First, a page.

Humpday: Celebrating All Love With Pride
As you're probably aware from the rainbow flag reaction on Facebook and the array of LGBTQA+ good news stories in the past month, June was the worldwide celebration of Pride. If you have been living under a rock, Pride is the annual event whereby commemorations are made to recognise the impact that LGBTQA+ people have had in the world.
It’s been fifty years since homosexuality was decriminalised, and since then laws have changed for the better to accept civil partnerships, the right for same-sex couples to adopt, and gay marriage. Although many of those who celebrate Pride can’t remember a time when it was illegal to be gay, everyone who is capable of human emotion can appreciate the huge strides that the community has made - and still continue to make - for same-sex love and relationships to be socially accepted.
I’m not an ignorant person; I’m not living in a world completely of unicorns, trust and pixie dust. I know that it has been a tough year, particularly in the past couple of months for the global LGBTQA+ community. What with the kidnapping of Chechnya’s homosexuals by their autocratic leader, Trump failing to celebrate Pride with an official proclamation (unlike his predecessor Obama who made a welcoming declaration yearly), and the Tory-DUP deal bringing fear of facist control over women’s bodies and the inability for homosexuals to legally marry; all of this is enough to horrify the world enough to want to quit civilisation, move to a deserted island and become friends with sea creatures.
However, despite the bad, Humpday is here to celebrate the growing strength that Pride creates. I am yet to see any other event so empowering to a community, where so many are moved by the one emotion that many are powered by daily: love. Love conquers hate after all. A symbol as simple as a rainbow carries so much meaning, and everywhere I looked, whether that be in towns or online, people showed their solidarity.
I am a huge advocate of the LGBTQA+ community, and quite frankly there’s very little criteria that qualifies you to be an advocate too. Are you a tenant on Earth? Tick. Do you feel love as an emotion towards other people? Tick. Do you believe in human rights? Tick. Congratulations, you are eligible to be an advocate of the LGBTQA+ community.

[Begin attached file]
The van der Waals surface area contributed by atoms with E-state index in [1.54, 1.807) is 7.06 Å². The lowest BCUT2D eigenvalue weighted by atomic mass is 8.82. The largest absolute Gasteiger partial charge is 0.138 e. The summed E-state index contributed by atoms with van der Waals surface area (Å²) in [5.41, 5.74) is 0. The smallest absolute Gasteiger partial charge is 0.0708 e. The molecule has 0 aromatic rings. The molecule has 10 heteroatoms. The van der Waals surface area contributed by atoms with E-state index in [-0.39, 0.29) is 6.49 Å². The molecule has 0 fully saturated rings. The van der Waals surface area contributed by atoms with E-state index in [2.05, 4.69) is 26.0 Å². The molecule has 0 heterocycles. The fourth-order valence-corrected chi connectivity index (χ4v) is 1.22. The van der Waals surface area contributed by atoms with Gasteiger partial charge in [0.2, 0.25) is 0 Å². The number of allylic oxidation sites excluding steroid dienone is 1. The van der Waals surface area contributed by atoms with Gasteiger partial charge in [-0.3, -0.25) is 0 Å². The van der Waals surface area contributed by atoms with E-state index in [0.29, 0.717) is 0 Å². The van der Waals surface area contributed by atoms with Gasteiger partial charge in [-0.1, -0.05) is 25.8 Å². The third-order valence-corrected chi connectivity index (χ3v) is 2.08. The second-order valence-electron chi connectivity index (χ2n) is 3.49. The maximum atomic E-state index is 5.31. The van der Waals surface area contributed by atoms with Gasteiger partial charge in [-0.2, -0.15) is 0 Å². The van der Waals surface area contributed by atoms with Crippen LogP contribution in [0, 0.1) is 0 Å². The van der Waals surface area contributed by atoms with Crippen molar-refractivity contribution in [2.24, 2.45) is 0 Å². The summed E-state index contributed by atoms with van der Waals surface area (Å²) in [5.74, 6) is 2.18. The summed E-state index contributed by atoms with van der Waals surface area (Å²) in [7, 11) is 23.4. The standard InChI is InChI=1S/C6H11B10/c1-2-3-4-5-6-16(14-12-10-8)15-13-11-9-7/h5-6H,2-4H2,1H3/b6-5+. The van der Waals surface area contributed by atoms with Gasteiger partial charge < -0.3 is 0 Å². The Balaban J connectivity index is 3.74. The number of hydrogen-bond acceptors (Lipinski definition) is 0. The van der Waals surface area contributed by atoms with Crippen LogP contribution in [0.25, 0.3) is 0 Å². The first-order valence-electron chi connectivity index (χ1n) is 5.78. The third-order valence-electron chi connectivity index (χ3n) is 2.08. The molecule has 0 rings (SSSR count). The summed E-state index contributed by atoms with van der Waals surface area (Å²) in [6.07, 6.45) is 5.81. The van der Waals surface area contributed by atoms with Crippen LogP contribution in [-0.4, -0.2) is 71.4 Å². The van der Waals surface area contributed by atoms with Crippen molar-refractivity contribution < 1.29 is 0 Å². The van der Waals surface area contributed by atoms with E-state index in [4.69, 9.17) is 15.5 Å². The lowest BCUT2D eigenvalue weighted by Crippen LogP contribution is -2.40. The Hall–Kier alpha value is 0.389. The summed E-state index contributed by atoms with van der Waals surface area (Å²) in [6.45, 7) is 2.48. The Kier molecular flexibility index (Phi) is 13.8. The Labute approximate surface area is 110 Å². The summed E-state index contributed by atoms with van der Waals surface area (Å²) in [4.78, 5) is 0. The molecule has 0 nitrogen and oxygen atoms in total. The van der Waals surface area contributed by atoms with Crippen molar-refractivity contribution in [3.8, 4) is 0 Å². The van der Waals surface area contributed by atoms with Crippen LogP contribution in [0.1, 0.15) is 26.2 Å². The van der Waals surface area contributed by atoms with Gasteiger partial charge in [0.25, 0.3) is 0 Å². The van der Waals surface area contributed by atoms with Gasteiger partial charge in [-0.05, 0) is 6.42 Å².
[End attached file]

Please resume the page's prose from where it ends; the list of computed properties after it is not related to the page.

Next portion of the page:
I’m proud to be an advocate. I have childhood friends who came out as gay and bisexual not too long ago. We come from a very small town, whereby 99.9 percent of the population of our community and the ones neighbouring them are white and Christian. This is the type of community where teenage pregnancy was high, yet seeing a black guy casually on the street was like watching a mythical creature walk past. So from this small picture, you can understand why - despite being aware of their sexuality throughout school - that they chose not to come out to their family and friends until they had moved away from the area, free of the judgemental shackles of our religious white folk. Many are in happy relationships, (doing great relationship-py things by the looks of my Facebook feed, which, as a single person makes me simultaneously happy and envious of their adventures) and their families don’t bat an eyelid at it. In fact, my community is seeing a growing number of people identifying as LGBTQA+, and to my delight, acceptance is blooming.
Although Pride month has come to an end, the need for continued love and support hasn’t Your stories - the good, the bad, the ugly, and the awkward, have continued to make our day. We wanted to know how you celebrated Pride, and here are three examples of how you showed your love:
Every week, we want to hear YOUR stories.
Our question for you today is this: how do you look for relationships (both casual and serious) when you are attracted to personality rather than looks? How easy - or hard - has this been for you?